Exegetical look into Revelation 21:1-3

• New, in context, means “rejuvenated.” God is changing the “old order of things,” but that does not necessarily mean He is replacing it. As Paul states, we are being reconditioned in Christ by our “new” covenant of grace, as the “old” is passed away (Gen 3:17; Is. 51:15-16; 65:17; 66:22; Rom. 8:18-23; 2 Cor. 5:17).

• New heaven and a new earth. This theme comes from Isaiah 65, teaching that God will completely and thoroughly accomplish and achieve His purpose throughout the universe. Thus, as Christians, we will be “transfigured” so we will have no ties to the old nature of sin and evil. Some have seen this as an “extreme makeover” where the entire creation is restored to its original parameters—before sin corrupted everything—and we receive our new bodies. Perhaps so, or perhaps not, but new bodies are not the point of this passage. Many people in the last hundred years have seen this as our planet being destroyed and then rebuilt; such a concept would have been absurd to the original writer, John, his audience, and the Jewish culture to whom this book was written. Although the Greeks and some Jewish mystics had a philosophy that that taught that a new heaven and earth would be formed, this was not a biblical concept. Such a view ignores the context and word meanings we get from the rest of Scripture (Gen. 1:1; Is. 42:9; 48:6; 51:15-16; 65:17-25; 66:22; 1 Cor. 15:35-57 and apocrypha 1 Enoch, Jubilees).

• No longer any sea. This is a contrast of the evil and oppressive things being replaced with what is good. Sea is a Jewish metaphor for what is frightful and terrible, and what is inexplicable and/or hostile as the sea was greatly feared by them. Sea is where the monsters lived; people did not live anywhere near it nor did they have a navy. This saved them from numerous deadly tsunamis over the centuries. Such imagery is used for invading armies and the occupation from the Romans. This does not necessarily mean the seas will evaporate or be removed, but the fear of it as “sea” meant evil. Here, God is saying He will neuter evil’s power or remove it all together. This can also refer to how God will (has already done) neuter Rome, its power, and its influence (Job 7:12; 41:1; Psalms 74:13; 89:9-10; Is. 27:1; 65:17; Rev. 13:1-10).

• New Jerusalem means God comes to us. Jerusalem refers to the city where God reigns and where He is among His people. It represents the holiness and eminence, as Jerusalem is a place of gathering, community, and worship in Jewish culture and faith. The contrast is, then, in the Old Jerusalem where they journeyed to meet Him. Now, the New Jerusalem is God who journeys to meet them. In ancient Judaism, this theme also meant “hope.” It is also a position and representation of the people of God, “His people,” as a bride to God. A re-established Jerusalem came after the exile under Ezra and Nehemiah and pointed to the Messianic kingdom. Here, it is metaphorical, pointing to Christ as messiah and hope. The point is that a greater Jerusalem is because of Christ, not the rebuilding of the actual city, thus Christ and His Kingdom are the New Jerusalem. Faithfulness is the key that opens to us the door to life in the New Jerusalem (Neh. 11:1-18; Psalm 87:5-6; Is. 48:2; 52:1; 54:11-12; 62:12; 65:17-18; John 1:14; 13:34; 16:33; Gal. 4:26; Phil. 1; Heb 11-10; 12:22; 1 John 4:20; 5:4-5; Rev. 2:11, 17, 26; 3:5-13, 12, 21; 19:7; 21:1-22:5).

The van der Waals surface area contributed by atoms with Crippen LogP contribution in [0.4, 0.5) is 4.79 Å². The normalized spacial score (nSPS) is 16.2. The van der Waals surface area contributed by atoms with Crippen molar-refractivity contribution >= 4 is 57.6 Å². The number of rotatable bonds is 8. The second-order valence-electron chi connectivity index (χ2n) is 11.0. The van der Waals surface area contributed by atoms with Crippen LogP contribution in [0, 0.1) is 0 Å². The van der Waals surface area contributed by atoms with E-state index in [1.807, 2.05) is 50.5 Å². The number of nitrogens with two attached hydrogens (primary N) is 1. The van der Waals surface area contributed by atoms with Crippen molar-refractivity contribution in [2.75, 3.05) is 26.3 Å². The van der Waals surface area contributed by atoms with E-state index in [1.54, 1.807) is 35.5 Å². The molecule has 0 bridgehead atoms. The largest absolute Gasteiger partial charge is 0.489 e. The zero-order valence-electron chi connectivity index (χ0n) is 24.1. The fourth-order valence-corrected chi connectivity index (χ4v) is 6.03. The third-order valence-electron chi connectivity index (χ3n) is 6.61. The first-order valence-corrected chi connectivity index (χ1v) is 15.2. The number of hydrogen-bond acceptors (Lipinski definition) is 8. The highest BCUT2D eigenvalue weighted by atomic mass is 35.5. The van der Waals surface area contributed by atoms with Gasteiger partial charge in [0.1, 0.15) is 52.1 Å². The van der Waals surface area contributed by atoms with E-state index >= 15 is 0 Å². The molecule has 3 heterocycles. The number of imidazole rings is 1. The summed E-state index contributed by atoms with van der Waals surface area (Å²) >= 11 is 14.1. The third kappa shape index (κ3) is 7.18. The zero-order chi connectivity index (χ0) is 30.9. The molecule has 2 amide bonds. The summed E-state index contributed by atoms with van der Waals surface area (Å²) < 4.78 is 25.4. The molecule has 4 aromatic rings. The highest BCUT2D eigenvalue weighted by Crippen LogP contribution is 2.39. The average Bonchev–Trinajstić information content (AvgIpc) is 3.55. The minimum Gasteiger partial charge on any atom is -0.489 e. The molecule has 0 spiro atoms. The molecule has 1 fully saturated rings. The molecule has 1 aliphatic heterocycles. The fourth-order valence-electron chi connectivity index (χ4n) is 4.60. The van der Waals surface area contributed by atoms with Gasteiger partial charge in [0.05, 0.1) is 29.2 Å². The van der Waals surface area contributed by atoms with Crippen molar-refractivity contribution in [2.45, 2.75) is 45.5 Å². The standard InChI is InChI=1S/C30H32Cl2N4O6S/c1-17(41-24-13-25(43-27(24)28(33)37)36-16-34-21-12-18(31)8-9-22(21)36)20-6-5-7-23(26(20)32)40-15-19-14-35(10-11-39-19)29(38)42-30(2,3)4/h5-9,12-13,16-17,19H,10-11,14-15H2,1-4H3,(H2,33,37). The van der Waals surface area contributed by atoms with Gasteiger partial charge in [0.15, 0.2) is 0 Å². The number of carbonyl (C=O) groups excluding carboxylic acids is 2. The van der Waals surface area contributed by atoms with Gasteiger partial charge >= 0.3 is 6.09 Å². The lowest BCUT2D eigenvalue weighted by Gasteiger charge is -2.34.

• Coming down out of heaven from God means that God dwells with His people! He is the God Who is now and Who is to come. It refers to perfection, holiness, and purity. This points to the Garden of Eden and that God is the One who restores, converts, and brings salvation and hope. This also means righteousness, rightfulness, and renewal. Christ is coming and all will consummate His will and purpose. Justice and His Kingdom will be fulfilled, and every knee will bow (Isa. 45:23; Rom. 14:11; Phil. 2:10; Rev. 21:1-22:5; Tobit; Jubilees; 4 Ezra)!

• Bride. This is an identification of His people and an image of our Redeemer’s intimacy and the community between God and His children (Eph. 5:31-32; Rev. 19:7).

• Throne… dwelling of God, meaning, “God is among us!” refers to the Tabernacle—how God resides among His people, and the theme of “Immanuel.” Tabernacle and Sanctuary are images of the Old Testament Tabernacle tent that was God’s heavenly dwelling. As a throne, this refers to the inner sanctum of God’s most holy of holies where the Ark, with the two tablets of the Testimony Moses brought from Mount Sinai dwelt. This represented God’s home on earth as a “copy” of God’s Throne Room, made for His presence in the inner chamber of Jewish Temples and the Tabernacle, a tent used before the Temple was built by Solomon. Now, John sees the real heavenly version being brought down to us. This is very significant in Christian redemption (Ex. 24:9-11; 25:8-9, 40; 29:45; 32:15; 37: 24-28; 43:7-10; Lev. 26:11-12; Deut 10:5; 1 Kings 6:12-13; 22:19; Is. 8:8-10; 51:16; Ezek. 37: 24-28; Zech. 2:11; Dan. 7:9-10; Matt. 1:22-23; 13:38; John 8:42-45; 2 Cor. 6:16; Heb. 8:1-6; 9:1-14; Rev. 3:12; 4:1; 7:15; 11:19; 14:15-17; 15:5-16:1, 16:17; 21:22).

• His people. God seeks us; He wants to be with us, He is our refuge; He is the One to whom we look for leadership (Psalm 23; 80:1; 121:5-6; Isa. 4:5-6; 49:10; Micah 7:14; John 10:11-18; Heb. 3:1; 13:20; 1 Pet. 5:4; Rev. 4:6-7).

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